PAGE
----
html5-img
1 / 60

Positioning Your Business for the Future

Positioning Your Business for the Future. Overview. The economy will remain sluggish for a few years before returning to steady growth Chester County’s economy is one of the best in the country and offers numerous opportunities The competitive environment is changing fast

wright
Download Presentation

Positioning Your Business for the Future

An Image/Link below is provided (as is) to download presentation Download Policy: Content on the Website is provided to you AS IS for your information and personal use and may not be sold / licensed / shared on other websites without getting consent from its author. Content is provided to you AS IS for your information and personal use only. Download presentation by click this link. While downloading, if for some reason you are not able to download a presentation, the publisher may have deleted the file from their server. During download, if you can't get a presentation, the file might be deleted by the publisher.

E N D

Presentation Transcript


  1. Positioning Your Business for the Future

  2. Overview • The economy will remain sluggish for a few years before returning to steady growth • Chester County’s economy is one of the best in the country and offers numerous opportunities • The competitive environment is changing fast • You must recognize these changes to protect and grow your business

  3. Trends • Defined as the direction in which the economy and society are moving • Occurs in small steps, not revolutionary • However, rate of change is accelerating • Over time, dramatic impacts • Every business owner must understand and adapt to the changes

  4. The Major Trends • Less affluence, less disposable income • Significant demographic shifts • Domestic energy and transportation changes • Digital/electronic revolution continues

  5. Introductions What’s the leading indicator or most critical factor for the success of your business?

  6. The Current Economic Environment

  7. How is PA Doing? • Unemployment rate 9.3% in July vs. 9.6% for US • 200,000 jobs lost since recession started • About 7% of mortgages underwater - Much better then the national average • SERS and PSERS are large and growing issues • 2011 budget battle still underway • Stimulus funds have delayed the day of reckoning • Natural gas development is starting to help

  8. How is Chester County Doing? • #1 in PA for per capita and household income • One of the wealthiest counties in the US • 7.6% unemployment rate third lowest in PA -Lower than all surrounding counties • Real estate prices back to ~2005 levels • Signs of emerging growth

  9. C. C. Commercial Real Estate • Too much “near new” space available • Office vacancy at 20.6% is 16 yr. high - Normal rate is ~ 10% • Retail in Wayne and King of Prussia showing signs of life -Malvern, Exton and West Chester worst • Nearby I-78 & I-81 warehousing is active

  10. C.C. Residential Real Estate • Nationally >1yr. of excess inventory • 20% more homes than households! • Chester County prices at ~ 2005 levels • Chester County inventory averaged 58,381 homes in ’09 down 3% from ’08 • Prices down 5.8% ’09/’08 • Signs of life in Oxford and West Chester areas • New and used rental properties lead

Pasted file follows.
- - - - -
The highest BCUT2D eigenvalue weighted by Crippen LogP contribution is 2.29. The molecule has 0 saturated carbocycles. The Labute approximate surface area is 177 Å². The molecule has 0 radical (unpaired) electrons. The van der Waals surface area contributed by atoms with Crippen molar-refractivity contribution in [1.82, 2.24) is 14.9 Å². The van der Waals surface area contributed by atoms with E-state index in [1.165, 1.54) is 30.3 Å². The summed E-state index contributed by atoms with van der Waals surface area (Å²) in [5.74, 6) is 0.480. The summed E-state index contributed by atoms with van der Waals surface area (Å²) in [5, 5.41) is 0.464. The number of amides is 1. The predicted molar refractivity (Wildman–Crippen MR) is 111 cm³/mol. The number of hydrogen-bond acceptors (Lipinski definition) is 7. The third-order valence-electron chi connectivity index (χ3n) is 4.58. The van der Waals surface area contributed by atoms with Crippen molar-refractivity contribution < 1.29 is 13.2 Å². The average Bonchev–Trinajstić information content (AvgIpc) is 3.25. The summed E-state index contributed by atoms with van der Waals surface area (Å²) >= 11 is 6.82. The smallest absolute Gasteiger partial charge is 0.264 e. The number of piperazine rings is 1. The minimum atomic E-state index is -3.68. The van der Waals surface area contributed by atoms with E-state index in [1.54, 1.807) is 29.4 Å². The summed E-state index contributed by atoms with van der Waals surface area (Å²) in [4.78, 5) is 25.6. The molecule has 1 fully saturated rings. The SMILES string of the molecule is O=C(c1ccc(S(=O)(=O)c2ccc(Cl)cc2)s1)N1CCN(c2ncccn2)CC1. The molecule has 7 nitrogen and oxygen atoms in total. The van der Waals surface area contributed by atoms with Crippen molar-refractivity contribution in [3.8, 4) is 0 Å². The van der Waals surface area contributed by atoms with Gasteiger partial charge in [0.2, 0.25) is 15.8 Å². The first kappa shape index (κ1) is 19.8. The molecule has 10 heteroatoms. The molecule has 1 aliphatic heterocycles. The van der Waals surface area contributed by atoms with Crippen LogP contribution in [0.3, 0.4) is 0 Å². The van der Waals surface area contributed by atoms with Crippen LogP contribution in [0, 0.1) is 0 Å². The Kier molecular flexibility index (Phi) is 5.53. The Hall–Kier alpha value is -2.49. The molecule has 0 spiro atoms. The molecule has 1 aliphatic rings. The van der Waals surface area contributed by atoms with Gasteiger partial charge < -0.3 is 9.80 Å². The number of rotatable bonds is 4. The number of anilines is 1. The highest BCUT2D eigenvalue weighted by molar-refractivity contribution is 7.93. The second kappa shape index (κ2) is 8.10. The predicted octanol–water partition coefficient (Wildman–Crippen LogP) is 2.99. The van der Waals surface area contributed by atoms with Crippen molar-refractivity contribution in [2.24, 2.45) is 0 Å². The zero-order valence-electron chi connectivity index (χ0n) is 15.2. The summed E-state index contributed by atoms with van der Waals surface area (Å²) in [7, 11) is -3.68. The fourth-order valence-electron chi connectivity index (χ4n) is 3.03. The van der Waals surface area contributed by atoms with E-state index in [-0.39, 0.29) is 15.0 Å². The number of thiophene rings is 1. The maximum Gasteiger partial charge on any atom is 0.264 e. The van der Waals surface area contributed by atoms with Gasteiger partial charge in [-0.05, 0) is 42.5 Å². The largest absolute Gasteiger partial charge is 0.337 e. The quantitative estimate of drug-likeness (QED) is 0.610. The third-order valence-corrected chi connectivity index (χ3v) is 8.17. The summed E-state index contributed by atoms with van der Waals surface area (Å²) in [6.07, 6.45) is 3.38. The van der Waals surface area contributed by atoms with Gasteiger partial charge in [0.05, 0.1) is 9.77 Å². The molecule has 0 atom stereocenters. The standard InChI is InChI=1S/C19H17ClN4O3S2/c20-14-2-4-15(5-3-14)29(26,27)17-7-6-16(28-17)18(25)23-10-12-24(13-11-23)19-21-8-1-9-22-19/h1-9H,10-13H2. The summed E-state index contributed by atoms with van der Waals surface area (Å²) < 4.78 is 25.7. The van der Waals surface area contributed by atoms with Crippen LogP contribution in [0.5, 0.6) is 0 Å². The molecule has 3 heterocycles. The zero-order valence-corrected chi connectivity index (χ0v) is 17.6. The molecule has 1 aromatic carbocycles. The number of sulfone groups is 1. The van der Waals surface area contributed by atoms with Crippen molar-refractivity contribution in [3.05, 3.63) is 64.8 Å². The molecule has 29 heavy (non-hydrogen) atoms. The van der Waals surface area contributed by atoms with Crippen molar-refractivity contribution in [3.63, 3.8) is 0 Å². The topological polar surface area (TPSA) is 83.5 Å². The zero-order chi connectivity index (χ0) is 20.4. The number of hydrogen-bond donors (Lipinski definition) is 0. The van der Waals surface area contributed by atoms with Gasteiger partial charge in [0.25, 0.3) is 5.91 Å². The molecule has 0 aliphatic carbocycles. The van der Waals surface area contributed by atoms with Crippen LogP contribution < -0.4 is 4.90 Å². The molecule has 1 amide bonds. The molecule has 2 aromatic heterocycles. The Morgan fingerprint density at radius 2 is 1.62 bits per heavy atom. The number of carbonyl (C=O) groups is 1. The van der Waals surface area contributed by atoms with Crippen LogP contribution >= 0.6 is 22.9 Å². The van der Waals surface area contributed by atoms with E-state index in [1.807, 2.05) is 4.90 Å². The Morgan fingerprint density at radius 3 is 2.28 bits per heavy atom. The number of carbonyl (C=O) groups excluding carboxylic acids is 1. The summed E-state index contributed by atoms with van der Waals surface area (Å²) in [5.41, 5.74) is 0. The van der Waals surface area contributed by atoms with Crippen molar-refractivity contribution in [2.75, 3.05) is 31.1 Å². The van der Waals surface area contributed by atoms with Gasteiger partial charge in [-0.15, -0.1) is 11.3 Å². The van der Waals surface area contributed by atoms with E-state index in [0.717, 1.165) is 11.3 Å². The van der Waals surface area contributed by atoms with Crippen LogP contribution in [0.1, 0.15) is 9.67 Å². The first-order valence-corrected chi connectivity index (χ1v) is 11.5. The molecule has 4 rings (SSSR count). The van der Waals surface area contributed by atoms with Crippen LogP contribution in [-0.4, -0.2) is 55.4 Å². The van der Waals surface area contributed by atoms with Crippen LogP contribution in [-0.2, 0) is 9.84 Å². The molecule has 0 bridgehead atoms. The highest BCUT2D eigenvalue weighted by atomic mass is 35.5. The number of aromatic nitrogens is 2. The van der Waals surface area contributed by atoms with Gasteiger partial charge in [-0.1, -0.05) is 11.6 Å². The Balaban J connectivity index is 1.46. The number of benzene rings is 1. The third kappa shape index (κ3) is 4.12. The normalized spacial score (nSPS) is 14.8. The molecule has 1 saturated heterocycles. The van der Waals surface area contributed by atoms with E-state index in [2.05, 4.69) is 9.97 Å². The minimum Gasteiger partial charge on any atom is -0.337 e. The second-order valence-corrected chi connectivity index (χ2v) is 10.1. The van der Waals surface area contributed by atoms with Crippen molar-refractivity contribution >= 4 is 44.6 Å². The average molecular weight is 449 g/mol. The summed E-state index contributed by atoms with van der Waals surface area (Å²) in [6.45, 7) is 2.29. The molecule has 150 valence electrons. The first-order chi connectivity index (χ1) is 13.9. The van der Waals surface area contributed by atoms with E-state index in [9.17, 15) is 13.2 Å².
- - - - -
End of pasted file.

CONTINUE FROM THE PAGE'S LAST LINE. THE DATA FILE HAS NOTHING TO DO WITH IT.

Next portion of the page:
11. Some Local Projects • Uptown Worthington, West Whiteland • $700M commercial project, still delayed • Whiteland Village, Exton • 100 acre CCRC project being restarted • Turk’s Head Stadium, West Chester • $40M for Phillies Class A team announced 9/21 • Hildeburn Mews, West Chester • 12 new rental townhomes, fully occupied • Highpointe at Shanahan, West Chester • 60 townhomes under construction, many units sold • Jefferson @ West Goshen, 230 unit high end apartment complex now under construction

  12. Survey of Small Business Optimism • NFIB monthly index dropped this summer - Outlook is back to fall 2008 level - More firms to decrease than add jobs - Poor revenues #1 problem - 90% say credit is not an issue “Owners do not trust economic policies in place or proposed”, Bill Dunkleberg, Chief Economist, NFIB / Temple U.

  13. ECONOMIC TRENDS • The prime factor which will dictate the future economic climate is the national public debt • Trillions of debt added in response to the “Great Recession” • Trillions of debt will be added due to unfunded Social Security and Medicare liabilities

  14. National Debt Outlook • Debt to GDP ratio • Last 65 years ~40% average, proven to be manageable • FY 2010 ~ 65%, probably tolerable for a short term • Next 20 years , will go above 100%, unquestionably unsustainable • “US financial crisis possible as early as 2012” • Source, Mark Zandi, Chief Economist, Moody’s Analytics- 3/15 talk to Phil. World Affairs Council

  15. Probable Impact of Budget Deficits • Higher taxes • Weaker dollar • Higher commodity, energy and transportation costs • Higher inflation • Higher interest rates

  16. Higher Taxes Inevitable • End of “Bush” tax cuts? • Top marginal tax goes back to 39.5%, ~ 10% increase on 1/1/2011 • Dividend and capital gains taxes go from 15% to much higher rate ( 40%?) • New health care taxes in 2013 • 3.8% on investment income • 0.9% increase in Medicaid tax • AMT expected to hit an additional 7M people in 2011 • Higher state and local taxes • Must balance budgets so can not be delayed • Higher school taxes, pension issues • Longer term, possible VAT